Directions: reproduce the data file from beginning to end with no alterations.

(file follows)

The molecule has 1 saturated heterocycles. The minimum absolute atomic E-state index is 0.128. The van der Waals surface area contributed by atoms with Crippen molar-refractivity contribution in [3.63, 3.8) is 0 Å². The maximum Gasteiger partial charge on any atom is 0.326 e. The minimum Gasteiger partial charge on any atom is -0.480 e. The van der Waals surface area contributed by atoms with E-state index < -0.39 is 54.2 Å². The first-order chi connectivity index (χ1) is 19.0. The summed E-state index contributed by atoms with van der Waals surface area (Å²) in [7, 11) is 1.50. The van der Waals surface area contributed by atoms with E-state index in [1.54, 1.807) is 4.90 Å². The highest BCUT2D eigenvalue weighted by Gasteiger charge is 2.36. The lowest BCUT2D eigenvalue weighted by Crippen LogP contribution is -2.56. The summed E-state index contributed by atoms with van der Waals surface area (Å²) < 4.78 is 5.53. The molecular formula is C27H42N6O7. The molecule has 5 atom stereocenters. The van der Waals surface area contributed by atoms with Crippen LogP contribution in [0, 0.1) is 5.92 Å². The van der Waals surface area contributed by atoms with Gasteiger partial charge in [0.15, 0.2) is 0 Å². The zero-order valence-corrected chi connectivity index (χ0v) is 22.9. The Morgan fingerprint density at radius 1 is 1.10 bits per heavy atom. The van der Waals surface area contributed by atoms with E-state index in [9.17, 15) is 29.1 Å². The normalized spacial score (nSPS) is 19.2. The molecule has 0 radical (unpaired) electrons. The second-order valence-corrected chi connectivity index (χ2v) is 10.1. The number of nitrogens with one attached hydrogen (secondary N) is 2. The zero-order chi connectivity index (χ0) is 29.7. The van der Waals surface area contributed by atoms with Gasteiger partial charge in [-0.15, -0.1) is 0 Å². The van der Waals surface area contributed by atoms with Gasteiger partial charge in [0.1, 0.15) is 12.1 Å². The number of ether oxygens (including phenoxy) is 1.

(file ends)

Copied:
The molecule has 1 saturated heterocycles. The minimum absolute atomic E-state index is 0.128. The van der Waals surface area contributed by atoms with Crippen molar-refractivity contribution in [3.63, 3.8) is 0 Å². The maximum Gasteiger partial charge on any atom is 0.326 e. The minimum Gasteiger partial charge on any atom is -0.480 e. The van der Waals surface area contributed by atoms with E-state index < -0.39 is 54.2 Å². The first-order chi connectivity index (χ1) is 19.0. The summed E-state index contributed by atoms with van der Waals surface area (Å²) in [7, 11) is 1.50. The van der Waals surface area contributed by atoms with E-state index in [1.54, 1.807) is 4.90 Å². The highest BCUT2D eigenvalue weighted by Gasteiger charge is 2.36. The lowest BCUT2D eigenvalue weighted by Crippen LogP contribution is -2.56. The summed E-state index contributed by atoms with van der Waals surface area (Å²) < 4.78 is 5.53. The molecular formula is C27H42N6O7. The molecule has 5 atom stereocenters. The van der Waals surface area contributed by atoms with Crippen LogP contribution in [0, 0.1) is 5.92 Å². The van der Waals surface area contributed by atoms with Gasteiger partial charge in [0.15, 0.2) is 0 Å². The zero-order valence-corrected chi connectivity index (χ0v) is 22.9. The Morgan fingerprint density at radius 1 is 1.10 bits per heavy atom. The van der Waals surface area contributed by atoms with E-state index in [9.17, 15) is 29.1 Å². The normalized spacial score (nSPS) is 19.2. The molecule has 0 radical (unpaired) electrons. The second-order valence-corrected chi connectivity index (χ2v) is 10.1. The number of nitrogens with one attached hydrogen (secondary N) is 2. The zero-order chi connectivity index (χ0) is 29.7. The van der Waals surface area contributed by atoms with Gasteiger partial charge in [-0.15, -0.1) is 0 Å². The van der Waals surface area contributed by atoms with Gasteiger partial charge in [0.1, 0.15) is 12.1 Å². The number of ether oxygens (including phenoxy) is 1.